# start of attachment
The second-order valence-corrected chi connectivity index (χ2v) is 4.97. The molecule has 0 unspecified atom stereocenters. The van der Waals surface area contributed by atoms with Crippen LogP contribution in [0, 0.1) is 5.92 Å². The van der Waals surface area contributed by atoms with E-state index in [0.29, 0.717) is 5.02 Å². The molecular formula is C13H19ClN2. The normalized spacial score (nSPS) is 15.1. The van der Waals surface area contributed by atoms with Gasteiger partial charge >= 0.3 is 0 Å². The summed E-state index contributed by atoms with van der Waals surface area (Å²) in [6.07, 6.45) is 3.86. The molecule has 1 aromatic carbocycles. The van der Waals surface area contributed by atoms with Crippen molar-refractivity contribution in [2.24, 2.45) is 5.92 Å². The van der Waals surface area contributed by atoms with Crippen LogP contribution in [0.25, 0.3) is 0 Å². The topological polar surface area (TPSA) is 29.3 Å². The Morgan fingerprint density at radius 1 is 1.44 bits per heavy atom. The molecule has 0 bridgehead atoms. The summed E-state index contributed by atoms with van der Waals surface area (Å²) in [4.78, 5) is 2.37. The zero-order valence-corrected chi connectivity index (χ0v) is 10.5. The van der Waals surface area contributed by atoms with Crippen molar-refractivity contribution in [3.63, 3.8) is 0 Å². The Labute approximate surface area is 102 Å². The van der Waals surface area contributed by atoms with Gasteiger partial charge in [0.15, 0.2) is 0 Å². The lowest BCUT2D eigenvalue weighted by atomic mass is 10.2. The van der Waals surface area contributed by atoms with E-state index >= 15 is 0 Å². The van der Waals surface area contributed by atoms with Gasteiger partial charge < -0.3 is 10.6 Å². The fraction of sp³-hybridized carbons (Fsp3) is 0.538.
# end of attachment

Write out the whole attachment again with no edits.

The second-order valence-corrected chi connectivity index (χ2v) is 4.97. The molecule has 0 unspecified atom stereocenters. The van der Waals surface area contributed by atoms with Crippen LogP contribution in [0, 0.1) is 5.92 Å². The van der Waals surface area contributed by atoms with E-state index in [0.29, 0.717) is 5.02 Å². The molecular formula is C13H19ClN2. The normalized spacial score (nSPS) is 15.1. The van der Waals surface area contributed by atoms with Gasteiger partial charge >= 0.3 is 0 Å². The summed E-state index contributed by atoms with van der Waals surface area (Å²) in [6.07, 6.45) is 3.86. The molecule has 1 aromatic carbocycles. The van der Waals surface area contributed by atoms with Crippen molar-refractivity contribution in [2.24, 2.45) is 5.92 Å². The van der Waals surface area contributed by atoms with Crippen LogP contribution in [0.25, 0.3) is 0 Å². The topological polar surface area (TPSA) is 29.3 Å². The Morgan fingerprint density at radius 1 is 1.44 bits per heavy atom. The molecule has 0 bridgehead atoms. The summed E-state index contributed by atoms with van der Waals surface area (Å²) in [4.78, 5) is 2.37. The zero-order valence-corrected chi connectivity index (χ0v) is 10.5. The van der Waals surface area contributed by atoms with Crippen molar-refractivity contribution in [3.63, 3.8) is 0 Å². The Labute approximate surface area is 102 Å². The van der Waals surface area contributed by atoms with Gasteiger partial charge in [0.15, 0.2) is 0 Å². The lowest BCUT2D eigenvalue weighted by atomic mass is 10.2. The van der Waals surface area contributed by atoms with E-state index >= 15 is 0 Å². The van der Waals surface area contributed by atoms with Gasteiger partial charge < -0.3 is 10.6 Å². The fraction of sp³-hybridized carbons (Fsp3) is 0.538.